Leafly recently interviewed cannabis researcher and neurologist Dr. Ethan Russo to find out if pesticide poisoning could be the culprit behind CHS. Russo notes, “As much as I decry the use of pesticides on cannabis, their toxicity profile does not match the symptom complex or time course of CHS.”
It’s also worth noting that those suffering from CHS often treat their symptoms with hot showers. Pesticide poisoning is not affected by hot bathing.
Alice Moon and Joe Dolce also disagree with the assumption that these symptoms are caused by pesticides. Dolce was quick to note, “I’ve had some of the finest cannabis grown by some of the finest growers in the world and I’m certain there were no pesticides used on their products.”
Moon considered pesticides as a plausible explanation. She shared, “After the first episode, I quit using cannabis for three months and then I started lightly smoking again and I was using pesticide-free weed because everyone kept saying, ‘It’s pesticides, it’s pesticides!’” Her symptoms came back anyway. She tried using just CBD at the urging of her friends who insisted CBD would help counteract the nausea. She became more sick than ever, with her final bout of vomiting lasting for 16 days.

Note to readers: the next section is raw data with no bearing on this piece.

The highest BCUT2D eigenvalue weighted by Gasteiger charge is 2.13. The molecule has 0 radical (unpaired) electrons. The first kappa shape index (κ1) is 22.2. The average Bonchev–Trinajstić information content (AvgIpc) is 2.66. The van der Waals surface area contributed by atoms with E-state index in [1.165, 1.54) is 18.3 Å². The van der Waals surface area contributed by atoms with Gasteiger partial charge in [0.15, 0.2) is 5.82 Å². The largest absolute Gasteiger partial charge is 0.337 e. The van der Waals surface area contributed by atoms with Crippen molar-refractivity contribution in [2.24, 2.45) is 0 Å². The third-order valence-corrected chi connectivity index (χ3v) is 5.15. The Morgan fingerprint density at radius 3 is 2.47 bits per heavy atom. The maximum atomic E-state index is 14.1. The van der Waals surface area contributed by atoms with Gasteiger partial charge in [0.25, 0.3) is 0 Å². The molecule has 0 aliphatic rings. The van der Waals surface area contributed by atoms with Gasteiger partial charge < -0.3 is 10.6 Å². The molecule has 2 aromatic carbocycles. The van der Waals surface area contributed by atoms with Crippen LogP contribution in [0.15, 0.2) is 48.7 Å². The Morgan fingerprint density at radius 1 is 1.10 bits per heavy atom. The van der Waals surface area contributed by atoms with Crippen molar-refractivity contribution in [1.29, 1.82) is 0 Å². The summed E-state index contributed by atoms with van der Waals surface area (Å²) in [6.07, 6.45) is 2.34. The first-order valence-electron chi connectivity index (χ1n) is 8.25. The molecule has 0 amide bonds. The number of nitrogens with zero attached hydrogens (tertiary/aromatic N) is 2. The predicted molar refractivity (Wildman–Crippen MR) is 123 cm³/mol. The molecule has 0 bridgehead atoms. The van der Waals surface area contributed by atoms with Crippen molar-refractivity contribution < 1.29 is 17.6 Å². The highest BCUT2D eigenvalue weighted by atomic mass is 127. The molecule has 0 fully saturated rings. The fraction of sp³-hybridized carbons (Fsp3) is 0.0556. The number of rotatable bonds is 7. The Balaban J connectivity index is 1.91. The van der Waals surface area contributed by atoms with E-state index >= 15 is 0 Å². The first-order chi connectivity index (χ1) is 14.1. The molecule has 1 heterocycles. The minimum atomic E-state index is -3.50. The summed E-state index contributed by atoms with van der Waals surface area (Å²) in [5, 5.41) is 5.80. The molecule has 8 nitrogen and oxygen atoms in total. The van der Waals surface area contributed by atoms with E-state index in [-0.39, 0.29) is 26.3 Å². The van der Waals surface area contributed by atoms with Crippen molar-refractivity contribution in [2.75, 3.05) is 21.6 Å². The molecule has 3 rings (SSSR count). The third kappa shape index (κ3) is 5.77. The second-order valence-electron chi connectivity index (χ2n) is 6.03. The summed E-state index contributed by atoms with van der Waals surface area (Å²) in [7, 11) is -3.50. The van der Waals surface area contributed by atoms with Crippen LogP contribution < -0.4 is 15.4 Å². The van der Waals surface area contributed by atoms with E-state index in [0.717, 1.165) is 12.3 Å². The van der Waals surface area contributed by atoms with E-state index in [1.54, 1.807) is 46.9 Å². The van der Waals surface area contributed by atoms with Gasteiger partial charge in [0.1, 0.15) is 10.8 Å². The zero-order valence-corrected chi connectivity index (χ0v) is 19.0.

“I felt like I was dying every day. It was just like, ‘When am I going to stop throwing up?’ Because it was non-stop throwing up. There was nothing I could hold down,” Moon recalls.
The Science Behind the Sickness
The obvious question is, why does this illness cause vomiting when so many studies cite cannabis as a treatment for nausea? In a study published by the National Institute of Health in 2011, researchers Jonathan Galli and colleagues tried to find that connection.